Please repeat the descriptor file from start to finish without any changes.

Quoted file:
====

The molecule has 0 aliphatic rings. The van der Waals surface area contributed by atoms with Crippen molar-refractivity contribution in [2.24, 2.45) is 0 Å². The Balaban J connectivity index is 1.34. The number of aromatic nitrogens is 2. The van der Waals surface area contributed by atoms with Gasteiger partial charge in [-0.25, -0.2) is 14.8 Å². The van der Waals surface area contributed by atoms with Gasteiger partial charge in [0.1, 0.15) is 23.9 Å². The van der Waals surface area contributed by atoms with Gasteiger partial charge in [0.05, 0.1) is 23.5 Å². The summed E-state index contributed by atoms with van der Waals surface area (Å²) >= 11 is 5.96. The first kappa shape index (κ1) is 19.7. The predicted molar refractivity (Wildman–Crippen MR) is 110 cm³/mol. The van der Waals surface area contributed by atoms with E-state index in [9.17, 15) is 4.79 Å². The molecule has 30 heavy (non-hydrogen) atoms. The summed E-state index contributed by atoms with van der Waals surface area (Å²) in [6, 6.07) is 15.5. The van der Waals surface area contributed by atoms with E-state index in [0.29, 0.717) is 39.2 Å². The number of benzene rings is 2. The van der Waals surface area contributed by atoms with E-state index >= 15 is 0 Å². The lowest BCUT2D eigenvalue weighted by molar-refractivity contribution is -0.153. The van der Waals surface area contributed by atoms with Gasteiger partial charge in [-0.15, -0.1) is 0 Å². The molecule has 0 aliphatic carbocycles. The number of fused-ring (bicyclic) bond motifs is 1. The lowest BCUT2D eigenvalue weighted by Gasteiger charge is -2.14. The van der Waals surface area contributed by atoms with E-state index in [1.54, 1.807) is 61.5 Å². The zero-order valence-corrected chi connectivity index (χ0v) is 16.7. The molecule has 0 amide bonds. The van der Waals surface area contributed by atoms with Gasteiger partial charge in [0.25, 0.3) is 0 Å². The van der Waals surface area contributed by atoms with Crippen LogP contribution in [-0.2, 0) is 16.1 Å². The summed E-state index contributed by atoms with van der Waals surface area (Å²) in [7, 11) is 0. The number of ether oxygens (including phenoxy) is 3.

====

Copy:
The molecule has 0 aliphatic rings. The van der Waals surface area contributed by atoms with Crippen molar-refractivity contribution in [2.24, 2.45) is 0 Å². The Balaban J connectivity index is 1.34. The number of aromatic nitrogens is 2. The van der Waals surface area contributed by atoms with Gasteiger partial charge in [-0.25, -0.2) is 14.8 Å². The van der Waals surface area contributed by atoms with Gasteiger partial charge in [0.1, 0.15) is 23.9 Å². The van der Waals surface area contributed by atoms with Gasteiger partial charge in [0.05, 0.1) is 23.5 Å². The summed E-state index contributed by atoms with van der Waals surface area (Å²) >= 11 is 5.96. The first kappa shape index (κ1) is 19.7. The predicted molar refractivity (Wildman–Crippen MR) is 110 cm³/mol. The van der Waals surface area contributed by atoms with E-state index in [9.17, 15) is 4.79 Å². The molecule has 30 heavy (non-hydrogen) atoms. The summed E-state index contributed by atoms with van der Waals surface area (Å²) in [6, 6.07) is 15.5. The van der Waals surface area contributed by atoms with E-state index in [0.29, 0.717) is 39.2 Å². The number of benzene rings is 2. The van der Waals surface area contributed by atoms with E-state index >= 15 is 0 Å². The lowest BCUT2D eigenvalue weighted by molar-refractivity contribution is -0.153. The van der Waals surface area contributed by atoms with Gasteiger partial charge in [-0.15, -0.1) is 0 Å². The molecule has 0 aliphatic carbocycles. The number of fused-ring (bicyclic) bond motifs is 1. The lowest BCUT2D eigenvalue weighted by Gasteiger charge is -2.14. The van der Waals surface area contributed by atoms with E-state index in [1.54, 1.807) is 61.5 Å². The zero-order valence-corrected chi connectivity index (χ0v) is 16.7. The molecule has 0 amide bonds. The van der Waals surface area contributed by atoms with Gasteiger partial charge in [0.25, 0.3) is 0 Å². The van der Waals surface area contributed by atoms with Crippen LogP contribution in [-0.2, 0) is 16.1 Å². The summed E-state index contributed by atoms with van der Waals surface area (Å²) in [7, 11) is 0. The number of ether oxygens (including phenoxy) is 3.